This is a great Nero Wolfe story. It opens with Archie and Wolfe in a heated row. The two detectives have been known to push each others buttons but when Archie tears up his paycheck the resulting friction can be felt for the rest of the novel. Archie at one points runs out of the office and brownstone yelling that he doesn't care if he gets fired and goes to search for a killer himself. Along the way, Archie runs into a variety of strange characters including Sarah Jaffee, a young widow who still has a place set at the table for her dead husband. But the best part of all is this: as the pressure heats up to a boiling point, Wolfe finds himself with an unexpected client, Archie Goodwin.
William DeAndrea's terse introduction to the novel covers a lot in a few words. As he makes clear, this is an excellent novel for the new reader of the Nero Wolfe series. As a part of "The Rex Stout Library," a reprint of rare or "never before seen" memorabilia from Stout's archives is included at the back of the volume. I was disappointed with the item for this volume, the first typewritten page of Stout's manuscript. It does not exactly make a big splash, especially when the only difference between manuscript and final book form was the title. But that is my only criticism.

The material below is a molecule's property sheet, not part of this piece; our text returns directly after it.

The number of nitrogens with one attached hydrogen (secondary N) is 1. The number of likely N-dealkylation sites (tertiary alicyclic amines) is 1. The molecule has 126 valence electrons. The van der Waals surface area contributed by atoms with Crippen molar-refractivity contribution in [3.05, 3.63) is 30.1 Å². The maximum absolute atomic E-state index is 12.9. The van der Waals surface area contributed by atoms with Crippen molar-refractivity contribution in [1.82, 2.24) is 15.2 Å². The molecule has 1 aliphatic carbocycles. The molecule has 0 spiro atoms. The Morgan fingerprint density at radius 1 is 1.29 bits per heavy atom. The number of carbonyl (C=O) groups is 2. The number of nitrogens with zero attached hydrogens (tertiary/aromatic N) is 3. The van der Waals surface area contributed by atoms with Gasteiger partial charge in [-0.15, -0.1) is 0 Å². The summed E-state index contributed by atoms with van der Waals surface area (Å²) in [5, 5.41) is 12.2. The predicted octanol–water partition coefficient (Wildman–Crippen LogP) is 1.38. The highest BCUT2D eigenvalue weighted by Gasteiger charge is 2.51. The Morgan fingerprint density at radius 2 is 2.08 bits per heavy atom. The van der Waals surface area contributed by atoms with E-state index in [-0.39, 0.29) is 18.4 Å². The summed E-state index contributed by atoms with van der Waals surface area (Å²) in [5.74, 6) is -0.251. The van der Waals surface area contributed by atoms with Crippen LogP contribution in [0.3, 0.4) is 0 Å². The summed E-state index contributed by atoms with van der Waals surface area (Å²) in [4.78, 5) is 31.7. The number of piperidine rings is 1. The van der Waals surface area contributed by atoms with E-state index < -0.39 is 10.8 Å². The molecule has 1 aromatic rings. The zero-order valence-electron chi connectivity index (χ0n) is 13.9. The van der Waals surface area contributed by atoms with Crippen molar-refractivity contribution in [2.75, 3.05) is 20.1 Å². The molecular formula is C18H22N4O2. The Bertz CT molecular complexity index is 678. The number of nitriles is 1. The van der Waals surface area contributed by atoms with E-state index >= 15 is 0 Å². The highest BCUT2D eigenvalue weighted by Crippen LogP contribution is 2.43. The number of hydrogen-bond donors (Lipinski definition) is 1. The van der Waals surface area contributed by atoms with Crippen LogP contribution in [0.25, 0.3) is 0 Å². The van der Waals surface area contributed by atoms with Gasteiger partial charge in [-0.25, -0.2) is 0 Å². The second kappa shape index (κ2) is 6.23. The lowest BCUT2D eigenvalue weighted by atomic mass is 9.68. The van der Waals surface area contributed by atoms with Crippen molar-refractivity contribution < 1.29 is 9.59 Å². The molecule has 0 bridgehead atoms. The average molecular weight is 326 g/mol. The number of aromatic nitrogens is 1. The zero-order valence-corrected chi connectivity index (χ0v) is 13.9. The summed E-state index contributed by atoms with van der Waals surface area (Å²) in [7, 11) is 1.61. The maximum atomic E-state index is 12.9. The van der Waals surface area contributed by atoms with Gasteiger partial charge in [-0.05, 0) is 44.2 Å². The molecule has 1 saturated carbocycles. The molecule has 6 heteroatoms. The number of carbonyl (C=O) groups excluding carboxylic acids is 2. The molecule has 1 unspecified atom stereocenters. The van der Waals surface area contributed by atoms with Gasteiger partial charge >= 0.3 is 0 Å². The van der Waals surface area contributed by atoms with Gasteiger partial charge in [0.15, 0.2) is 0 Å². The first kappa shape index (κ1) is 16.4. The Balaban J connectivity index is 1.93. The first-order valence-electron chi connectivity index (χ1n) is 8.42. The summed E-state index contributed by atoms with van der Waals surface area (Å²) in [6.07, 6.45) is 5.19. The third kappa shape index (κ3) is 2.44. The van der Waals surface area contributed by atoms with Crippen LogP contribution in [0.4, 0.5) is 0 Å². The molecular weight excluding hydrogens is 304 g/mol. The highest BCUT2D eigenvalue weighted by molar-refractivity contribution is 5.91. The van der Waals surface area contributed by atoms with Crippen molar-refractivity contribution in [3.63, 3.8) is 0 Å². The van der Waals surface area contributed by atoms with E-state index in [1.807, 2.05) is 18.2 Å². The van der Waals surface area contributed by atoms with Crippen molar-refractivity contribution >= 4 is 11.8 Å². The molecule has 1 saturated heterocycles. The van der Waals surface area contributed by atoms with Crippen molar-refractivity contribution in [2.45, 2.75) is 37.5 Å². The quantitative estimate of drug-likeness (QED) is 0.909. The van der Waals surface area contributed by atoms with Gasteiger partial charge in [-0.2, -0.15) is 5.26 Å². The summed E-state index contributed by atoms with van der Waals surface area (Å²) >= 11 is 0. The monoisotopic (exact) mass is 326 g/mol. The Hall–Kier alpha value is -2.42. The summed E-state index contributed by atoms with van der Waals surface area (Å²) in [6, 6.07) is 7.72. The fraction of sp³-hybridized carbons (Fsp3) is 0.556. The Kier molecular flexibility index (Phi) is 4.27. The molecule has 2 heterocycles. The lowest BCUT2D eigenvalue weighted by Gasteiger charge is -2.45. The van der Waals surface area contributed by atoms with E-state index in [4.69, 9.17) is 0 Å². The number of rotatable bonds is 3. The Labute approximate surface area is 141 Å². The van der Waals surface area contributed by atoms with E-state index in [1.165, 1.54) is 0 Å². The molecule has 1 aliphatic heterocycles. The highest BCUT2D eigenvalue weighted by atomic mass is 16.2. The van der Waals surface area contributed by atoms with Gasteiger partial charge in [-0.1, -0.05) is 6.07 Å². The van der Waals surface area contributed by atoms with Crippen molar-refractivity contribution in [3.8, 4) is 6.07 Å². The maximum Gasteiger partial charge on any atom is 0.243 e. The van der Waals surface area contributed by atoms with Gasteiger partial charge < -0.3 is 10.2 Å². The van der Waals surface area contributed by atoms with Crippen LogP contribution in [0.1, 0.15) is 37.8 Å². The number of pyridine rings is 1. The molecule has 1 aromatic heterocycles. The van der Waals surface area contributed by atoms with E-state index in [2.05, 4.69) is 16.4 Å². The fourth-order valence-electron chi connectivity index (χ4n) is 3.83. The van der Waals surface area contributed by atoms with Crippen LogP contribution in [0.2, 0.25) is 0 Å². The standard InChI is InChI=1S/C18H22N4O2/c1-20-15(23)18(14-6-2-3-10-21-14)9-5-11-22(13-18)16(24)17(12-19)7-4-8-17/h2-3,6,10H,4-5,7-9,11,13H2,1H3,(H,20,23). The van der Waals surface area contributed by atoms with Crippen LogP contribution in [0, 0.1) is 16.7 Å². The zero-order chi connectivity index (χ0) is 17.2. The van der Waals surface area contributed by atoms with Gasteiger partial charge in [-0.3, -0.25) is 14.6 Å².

I recommend this book to all, avid mystery reader or not. I say not to fear for those fans of the television series that may be wary to tackle the volumes since Tim Hutton followed each novel very closely. The television show was excellent but there is even more detail in the book. For example, you get to learn exactly why Mrs. Jaffee should be able to recognize Eric Hagh along with how far an old man went when planning to strangle a young girl.